“There is climate change, which is a very real threat to our national security,” Harris claimed. “And I look at you and I know you are among the experts who will navigate and mitigate this threat. You are ocean engineers who will help you navigate ships through thinning ice. You are mechanical engineers who will help reinforce sinking bases. You are electrical engineers who will soon help convert solar and wind energy into power, convert solar and wind energy into combat power.”

 

The speech was reminiscent of Biden’s speech to the Coast Guard graduates where he flopped while trying to make a joke about the Navy. When he was greeted with silence, Biden retorted, “You are a really dull class. I mean, come on, man, is the sun getting to you? I would think you would have an opportunity when I say that about the Navy to clap.” Biden’s remark was after the graduates did not laugh at his jokes.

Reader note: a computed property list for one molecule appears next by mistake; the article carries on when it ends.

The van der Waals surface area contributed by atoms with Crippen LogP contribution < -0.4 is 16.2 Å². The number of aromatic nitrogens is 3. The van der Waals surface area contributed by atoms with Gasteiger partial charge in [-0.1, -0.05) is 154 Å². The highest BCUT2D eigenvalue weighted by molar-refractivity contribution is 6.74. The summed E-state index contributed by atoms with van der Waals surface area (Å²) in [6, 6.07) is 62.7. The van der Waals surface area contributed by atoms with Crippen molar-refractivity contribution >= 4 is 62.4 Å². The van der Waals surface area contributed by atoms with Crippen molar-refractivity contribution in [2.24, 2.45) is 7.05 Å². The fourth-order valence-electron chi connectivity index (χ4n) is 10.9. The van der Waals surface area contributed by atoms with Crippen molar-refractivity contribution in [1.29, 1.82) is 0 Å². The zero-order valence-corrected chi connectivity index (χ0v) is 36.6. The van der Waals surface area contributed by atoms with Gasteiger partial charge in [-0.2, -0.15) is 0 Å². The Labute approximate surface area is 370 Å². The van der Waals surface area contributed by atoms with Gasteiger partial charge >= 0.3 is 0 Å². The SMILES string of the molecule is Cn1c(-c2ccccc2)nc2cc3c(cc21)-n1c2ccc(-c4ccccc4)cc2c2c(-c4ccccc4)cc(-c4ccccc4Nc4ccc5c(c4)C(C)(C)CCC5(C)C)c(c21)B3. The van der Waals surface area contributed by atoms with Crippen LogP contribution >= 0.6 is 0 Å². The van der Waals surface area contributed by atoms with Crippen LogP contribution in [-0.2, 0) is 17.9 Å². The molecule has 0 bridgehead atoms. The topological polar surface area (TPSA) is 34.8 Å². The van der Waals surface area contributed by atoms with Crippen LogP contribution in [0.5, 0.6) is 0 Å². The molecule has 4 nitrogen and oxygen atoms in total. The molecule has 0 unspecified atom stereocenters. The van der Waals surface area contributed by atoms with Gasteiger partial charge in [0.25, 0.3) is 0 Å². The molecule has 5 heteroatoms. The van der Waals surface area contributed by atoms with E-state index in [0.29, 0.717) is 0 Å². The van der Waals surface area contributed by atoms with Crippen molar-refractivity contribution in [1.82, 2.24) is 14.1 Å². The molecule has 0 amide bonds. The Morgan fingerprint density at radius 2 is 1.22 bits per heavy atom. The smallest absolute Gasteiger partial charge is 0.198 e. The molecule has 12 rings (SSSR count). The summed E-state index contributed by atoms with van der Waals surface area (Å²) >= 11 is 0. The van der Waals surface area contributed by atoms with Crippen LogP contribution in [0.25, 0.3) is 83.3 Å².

This administration has a recurring theme of using speeches that should be about the military to advance its partisan political purposes and showing how out of touch and robotic they are with no ability to connect with their audience.

 

Contrast Biden’s remarks disparaging America on Memorial Day with that of President Ronald Reagan’s soaring and celebratory rhetoric in 1982:

 

“And if words cannot repay the debt we owe these men, surely with our actions we must strive to keep faith with them and with a vision that led them to battle and a final sacrifice. Our first obligation to them and ourselves is plain enough, the United States and the freedom for which it stands, the freedom [for] which they died must endure and prosper. Their lives remind us that freedom is not bought cheaply. It has a cost, it imposes a burden. And just as they whom we commemorate were willing to sacrifice, so too must we, in a less final, less heroic way, be willing to give of ourselves. It is this, beyond the controversy and the congressional debate, beyond the blizzard of budget numbers and the complexity of modern weapons systems, that motivates us in our search for security and peace.…